Our final Issue #5 post of the week releases a snippet of our interview with Rob Ryan – master artist/illustrator and a genuinely lovely man. Our chat took place in his studio, a space heaving with books, cutting boards and scalpels, as well as a number of porcelain cats made for his recent exhibition at the Shire Hall Gallery in Stafford…
It’s Nice That: Can you put your work into some sort of chronological perspective? People know what you do now, but we’re interested in how it got to be that way, and how it existed in the beginning.
Rob Ryan: I did fine art at art school. I did a foundation, and then I did a degree for three years. I actually did a three year MA; I was on the last three year MA at the Royal College before they cut the course down to two years. I got a grant for the whole thing, didn’t actually pay a penny for anything. I even got a grant when I was at home on foundation. I don’t know whether we were poor or something, but I got a few hundred quid. It was bonkers.
Anyway, I did fine art at (Nottingham) Trent Polytechnic. It was a very open course there; everybody just did whatever they wanted to do. There were no projects or anything like that. It wasn’t at all industry-based. They just said: “OK, you’re on fine art, do what you want to do but make it brilliant.” They genuinely encouraged us to pursue any avenue we wanted. If we wanted to do a performance, they would say: “OK, then book a theatre.” If you wanted to make a film, they’d say: “Well, why don’t you start on Super 8, and maybe we’ll give you some 16mm afterwards.” Basically: “There’s the film, there’s the camera, point it at something and shoot.”
INT: Was there much collaboration between, say, film and fine art students?
RR: No, there wasn’t a film course, it was very much a tiny department within the fine art department. There was a small editing suite. They had a Steinbeck and a brilliant
16mm black and white developing tank which was sort of like a big horse trough, full of developing fluids. The film goes through this kind of coggy thing, and you stand at the end and wait for it to come out, and when it does it’s all blotchy and scratched and everything, which now they have a special button on a Mac for. There was also a sound studio there, and then there was the printmaking department, the sculpture department and painting and woodwork and all that kind of stuff. Trent Poly was funny because it wasn’t a conceptual course, although courses change every few years.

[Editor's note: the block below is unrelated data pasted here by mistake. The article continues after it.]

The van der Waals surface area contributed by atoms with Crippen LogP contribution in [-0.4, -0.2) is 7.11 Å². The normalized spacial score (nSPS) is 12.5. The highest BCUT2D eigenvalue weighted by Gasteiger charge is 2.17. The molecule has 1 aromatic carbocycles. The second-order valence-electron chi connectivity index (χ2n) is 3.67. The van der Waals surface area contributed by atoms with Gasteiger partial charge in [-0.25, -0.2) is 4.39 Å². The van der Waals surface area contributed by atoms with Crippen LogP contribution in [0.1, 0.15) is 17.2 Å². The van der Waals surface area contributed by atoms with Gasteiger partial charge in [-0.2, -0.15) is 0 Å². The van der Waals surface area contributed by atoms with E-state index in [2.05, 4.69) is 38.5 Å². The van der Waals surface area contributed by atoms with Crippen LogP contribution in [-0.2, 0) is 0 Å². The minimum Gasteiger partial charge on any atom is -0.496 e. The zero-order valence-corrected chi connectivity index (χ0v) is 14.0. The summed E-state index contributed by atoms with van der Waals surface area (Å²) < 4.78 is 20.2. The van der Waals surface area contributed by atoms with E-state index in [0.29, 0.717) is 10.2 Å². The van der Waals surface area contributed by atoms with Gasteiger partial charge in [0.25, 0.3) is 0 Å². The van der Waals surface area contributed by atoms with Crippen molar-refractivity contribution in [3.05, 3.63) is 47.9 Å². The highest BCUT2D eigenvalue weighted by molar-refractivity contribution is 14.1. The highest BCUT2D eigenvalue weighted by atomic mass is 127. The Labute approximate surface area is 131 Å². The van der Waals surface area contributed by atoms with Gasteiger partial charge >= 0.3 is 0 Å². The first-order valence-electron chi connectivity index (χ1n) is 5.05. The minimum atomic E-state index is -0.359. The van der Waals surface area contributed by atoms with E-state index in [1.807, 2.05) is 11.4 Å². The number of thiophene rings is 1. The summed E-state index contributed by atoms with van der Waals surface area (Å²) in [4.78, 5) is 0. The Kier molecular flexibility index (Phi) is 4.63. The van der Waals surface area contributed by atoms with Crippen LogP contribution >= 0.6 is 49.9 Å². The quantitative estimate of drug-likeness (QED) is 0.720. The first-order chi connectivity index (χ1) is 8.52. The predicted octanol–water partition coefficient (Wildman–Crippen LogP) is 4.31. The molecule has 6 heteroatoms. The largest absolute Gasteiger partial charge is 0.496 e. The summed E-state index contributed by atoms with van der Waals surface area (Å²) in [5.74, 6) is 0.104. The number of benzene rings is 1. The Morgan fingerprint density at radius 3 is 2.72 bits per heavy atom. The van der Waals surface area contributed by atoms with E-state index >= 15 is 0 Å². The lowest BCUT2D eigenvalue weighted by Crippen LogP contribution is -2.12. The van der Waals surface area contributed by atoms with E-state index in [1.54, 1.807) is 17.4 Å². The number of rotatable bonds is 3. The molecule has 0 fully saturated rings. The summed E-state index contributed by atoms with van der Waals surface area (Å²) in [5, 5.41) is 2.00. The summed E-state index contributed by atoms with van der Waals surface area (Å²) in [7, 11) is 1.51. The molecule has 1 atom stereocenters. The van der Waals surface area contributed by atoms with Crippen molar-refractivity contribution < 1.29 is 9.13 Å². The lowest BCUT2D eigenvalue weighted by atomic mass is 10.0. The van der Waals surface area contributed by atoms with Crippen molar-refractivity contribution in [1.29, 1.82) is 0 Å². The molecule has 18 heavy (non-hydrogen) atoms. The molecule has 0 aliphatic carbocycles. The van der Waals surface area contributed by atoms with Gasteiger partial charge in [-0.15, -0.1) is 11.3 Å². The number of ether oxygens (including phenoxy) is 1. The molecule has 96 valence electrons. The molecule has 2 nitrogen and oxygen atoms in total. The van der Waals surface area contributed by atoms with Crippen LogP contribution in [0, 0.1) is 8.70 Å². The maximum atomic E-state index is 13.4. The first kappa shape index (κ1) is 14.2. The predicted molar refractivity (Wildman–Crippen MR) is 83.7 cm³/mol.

INT: It depends on the students…
RR: Yeah. I remember people saying, three years after that Frieze generation graduated from Goldsmiths, that they wanted to apply to Goldsmiths to be a part of it. But, of course, it was already over. At Trent, there was a certain group of people who were working with storytelling and narrative work – guys like Graham Ellard, Keith Piper, Ray Ward. They all used words, which gave me the confidence to not think that there was anything wrong with that, that it was OK to tell stories within my work as a fine artist.
INT: Did it exist elsewhere?
RR: It did exist. In the 1980s people like Tom Phillips were using words. It’s funny because I didn’t ever feel part of anything contemporary in British art at the time, and obviously I still don’t now. The only person I really related to was Keith Haring because he was young and vibrant and incredibly productive. Here was somebody of my own age, who had galleries coming to him. What happens at art college is people do work they think the galleries are going to like, which is the wrong way round. It was sort of like that at the Royal College, which is almost a kind of finishing school for art.
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